Bringing back my calluses

My guitarI have this idea. What if we put a guitar in every classroom? How about a piano? Maybe some drum machines. We’re always sitting around talking about BYOD this and 1:1 that. Why don’t we think outside the glowing screen for a moment or two? I used to use my guitar all the time early in my career, but I realized recently that I’d drifted away from it. Did I get crusty and rigid in my old age?

So I brought it back. This was partly inspired by the group of boys in my class who live for 70s prog rock. Let me tell you something: I’ve never taught a group that was into Rush or Emerson Lake and Palmer. Ever. I’ve taught kids who adored all kinds of nostalgia such as grunge, hip hop, gangsta rap, techno, brit pop, but never Eric Clapton. It’s a musical lesson for me.

They can’t keep their hands off the guitar. While talking about math, they strum. Sharing their insight into the big idea of a book, they pick and pluck. The give lunchtime concerts.

Today I actually heard them talking about drop D tuning. Yes, you can go right ahead and wikipedia that. I absolutely love listening to students having detailed conversations about topics of their own interest.

I was so horrified that I myself had gotten out of practice. I admonished myself for losing the calluses on my fingertips. How dare I forget the chords to Hallelujah? Shame on me. I wondered if it was symbolic of something.

I find it’s hard to keep joy out of your classroom when you have a guitar in there. Even if no one can play, you end up learning. And, boy, if there are some adept ones, watch out.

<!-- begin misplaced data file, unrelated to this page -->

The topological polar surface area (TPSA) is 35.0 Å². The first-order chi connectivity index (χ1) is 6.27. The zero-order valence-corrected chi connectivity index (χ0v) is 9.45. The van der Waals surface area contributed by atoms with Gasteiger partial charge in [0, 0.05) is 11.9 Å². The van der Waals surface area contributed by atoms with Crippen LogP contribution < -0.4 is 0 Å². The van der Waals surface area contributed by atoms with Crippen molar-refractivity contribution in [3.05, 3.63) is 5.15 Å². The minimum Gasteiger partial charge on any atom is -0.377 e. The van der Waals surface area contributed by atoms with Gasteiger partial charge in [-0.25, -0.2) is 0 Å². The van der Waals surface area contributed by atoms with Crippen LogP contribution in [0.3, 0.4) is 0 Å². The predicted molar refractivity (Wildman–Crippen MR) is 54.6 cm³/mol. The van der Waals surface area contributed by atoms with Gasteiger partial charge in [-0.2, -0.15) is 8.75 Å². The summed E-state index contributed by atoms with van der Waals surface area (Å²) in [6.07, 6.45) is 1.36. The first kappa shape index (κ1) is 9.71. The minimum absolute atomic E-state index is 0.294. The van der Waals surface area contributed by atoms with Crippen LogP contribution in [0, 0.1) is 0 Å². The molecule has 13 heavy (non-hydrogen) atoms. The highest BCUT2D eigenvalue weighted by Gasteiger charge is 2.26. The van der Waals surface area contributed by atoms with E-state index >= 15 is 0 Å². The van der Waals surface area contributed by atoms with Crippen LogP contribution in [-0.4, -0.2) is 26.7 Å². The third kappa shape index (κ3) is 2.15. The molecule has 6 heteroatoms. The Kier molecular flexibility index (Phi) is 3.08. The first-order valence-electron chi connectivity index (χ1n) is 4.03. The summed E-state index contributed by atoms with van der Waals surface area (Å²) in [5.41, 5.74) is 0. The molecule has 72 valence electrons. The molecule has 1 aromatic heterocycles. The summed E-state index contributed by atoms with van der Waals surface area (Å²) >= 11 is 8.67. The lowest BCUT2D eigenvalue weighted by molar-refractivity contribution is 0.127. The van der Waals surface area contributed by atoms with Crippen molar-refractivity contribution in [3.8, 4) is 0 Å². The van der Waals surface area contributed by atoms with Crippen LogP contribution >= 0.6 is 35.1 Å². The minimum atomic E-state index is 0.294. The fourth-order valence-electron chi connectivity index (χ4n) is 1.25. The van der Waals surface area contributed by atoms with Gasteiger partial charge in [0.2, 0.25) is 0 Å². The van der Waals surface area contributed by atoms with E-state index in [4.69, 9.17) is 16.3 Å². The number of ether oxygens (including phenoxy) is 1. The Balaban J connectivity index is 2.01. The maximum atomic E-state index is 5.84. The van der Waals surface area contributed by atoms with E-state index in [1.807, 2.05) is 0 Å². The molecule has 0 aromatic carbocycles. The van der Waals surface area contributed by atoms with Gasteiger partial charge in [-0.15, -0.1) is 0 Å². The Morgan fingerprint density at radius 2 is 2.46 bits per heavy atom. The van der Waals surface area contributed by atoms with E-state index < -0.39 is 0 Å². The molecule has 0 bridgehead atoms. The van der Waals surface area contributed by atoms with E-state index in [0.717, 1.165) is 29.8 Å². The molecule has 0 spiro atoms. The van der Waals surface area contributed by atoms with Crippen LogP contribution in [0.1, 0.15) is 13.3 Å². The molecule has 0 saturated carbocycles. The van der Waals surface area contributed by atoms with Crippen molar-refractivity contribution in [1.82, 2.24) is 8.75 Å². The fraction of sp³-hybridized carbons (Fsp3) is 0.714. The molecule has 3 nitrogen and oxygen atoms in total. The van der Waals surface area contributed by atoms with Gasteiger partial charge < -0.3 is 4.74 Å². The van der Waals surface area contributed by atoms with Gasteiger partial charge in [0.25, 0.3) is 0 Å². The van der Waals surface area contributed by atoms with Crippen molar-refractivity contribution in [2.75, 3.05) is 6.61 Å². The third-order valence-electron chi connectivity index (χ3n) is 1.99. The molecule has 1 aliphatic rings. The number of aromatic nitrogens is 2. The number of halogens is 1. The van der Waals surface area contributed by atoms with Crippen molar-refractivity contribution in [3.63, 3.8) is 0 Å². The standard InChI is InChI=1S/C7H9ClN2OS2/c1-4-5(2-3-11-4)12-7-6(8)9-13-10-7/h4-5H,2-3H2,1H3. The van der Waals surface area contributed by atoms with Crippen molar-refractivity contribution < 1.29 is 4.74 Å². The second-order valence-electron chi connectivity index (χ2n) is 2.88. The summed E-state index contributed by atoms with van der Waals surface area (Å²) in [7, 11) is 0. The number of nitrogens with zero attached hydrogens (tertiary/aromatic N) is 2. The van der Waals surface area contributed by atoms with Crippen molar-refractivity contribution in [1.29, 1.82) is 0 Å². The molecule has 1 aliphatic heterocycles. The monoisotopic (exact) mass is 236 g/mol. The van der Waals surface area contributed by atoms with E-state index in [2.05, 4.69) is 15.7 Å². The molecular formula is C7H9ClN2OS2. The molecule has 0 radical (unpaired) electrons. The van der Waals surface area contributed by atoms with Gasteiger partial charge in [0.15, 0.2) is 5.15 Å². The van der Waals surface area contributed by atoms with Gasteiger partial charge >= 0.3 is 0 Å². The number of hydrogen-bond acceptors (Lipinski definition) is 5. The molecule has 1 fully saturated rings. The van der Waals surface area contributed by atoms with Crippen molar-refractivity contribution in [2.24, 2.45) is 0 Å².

Long live the classroom piano/guitar.



  1. Ha! I picked up a guitar on Craigslist and put it in my classroom just about two weeks ago… funny that you write about the same thing. The first day was rather comical. All eyes were fixed on it, but no one dared touch it despite my encouragement. Slowly, over time, a team started to pick that corner for their collaboration… may be one student held it and picked out some notes. Just as you said, eventually conversations started taking place while notes were being plucked. Eventually, it became the norm to hear music behind the classroom chatter… particularly on my “workshop” days. I’ve been teaching 16 years and I have no idea why this only occurred to me now.

  2. Good morning Royan! This was the first thing I read when I woke up this morning and it was the connecting piece I have been looking for. I was astonished/appalled/amazed/horrified when I changed schools last year and moved into a secondary school without a music program. I have never worked in a school without music before.

    Last year I toiled over intricate plans to get a music program into the school and they fell flat. I am without music again this year. On Friday evening, I had a conversation with a local musician, Shy-Anne Hovorka (, who is also a qualified teacher, and she said to me that I had to stop thinking about things like trombones and clarinets, that I just needed to order a few sets of drums and get playing!

    Last week, we encouraged students to bring their instruments to school to record a sound track for our MindShareLearn video and it was wonderful to see them playing and discussing and creating.

    Yesterday, my students ran a Christmas concert and the musical talent it showcased was unbelievable.

    We have the talent. We have the interest.

    So you are right. Getting music into my school is as easy as bringing the instruments into the building and watching what evolves.

    Thank you for sharing.

    And I wish I had YOU as a teacher!

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